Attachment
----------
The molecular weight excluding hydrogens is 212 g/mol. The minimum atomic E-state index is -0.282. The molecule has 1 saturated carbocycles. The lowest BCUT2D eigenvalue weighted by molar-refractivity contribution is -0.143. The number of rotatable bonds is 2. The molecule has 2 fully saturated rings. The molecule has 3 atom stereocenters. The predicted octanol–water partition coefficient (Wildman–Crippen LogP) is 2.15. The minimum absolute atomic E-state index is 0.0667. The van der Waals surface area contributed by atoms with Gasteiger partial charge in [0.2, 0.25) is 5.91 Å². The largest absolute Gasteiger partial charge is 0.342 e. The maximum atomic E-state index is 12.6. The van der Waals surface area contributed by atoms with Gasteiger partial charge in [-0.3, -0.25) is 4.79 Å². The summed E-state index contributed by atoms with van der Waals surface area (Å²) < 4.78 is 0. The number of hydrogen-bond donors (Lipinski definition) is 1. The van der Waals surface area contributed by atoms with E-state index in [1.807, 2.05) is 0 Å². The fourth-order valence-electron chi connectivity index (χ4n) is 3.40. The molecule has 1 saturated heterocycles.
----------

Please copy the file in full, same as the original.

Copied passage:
The molecular weight excluding hydrogens is 212 g/mol. The minimum atomic E-state index is -0.282. The molecule has 1 saturated carbocycles. The lowest BCUT2D eigenvalue weighted by molar-refractivity contribution is -0.143. The number of rotatable bonds is 2. The molecule has 2 fully saturated rings. The molecule has 3 atom stereocenters. The predicted octanol–water partition coefficient (Wildman–Crippen LogP) is 2.15. The minimum absolute atomic E-state index is 0.0667. The van der Waals surface area contributed by atoms with Gasteiger partial charge in [0.2, 0.25) is 5.91 Å². The largest absolute Gasteiger partial charge is 0.342 e. The maximum atomic E-state index is 12.6. The van der Waals surface area contributed by atoms with Gasteiger partial charge in [-0.3, -0.25) is 4.79 Å². The summed E-state index contributed by atoms with van der Waals surface area (Å²) < 4.78 is 0. The number of hydrogen-bond donors (Lipinski definition) is 1. The van der Waals surface area contributed by atoms with E-state index in [1.807, 2.05) is 0 Å². The fourth-order valence-electron chi connectivity index (χ4n) is 3.40. The molecule has 1 saturated heterocycles.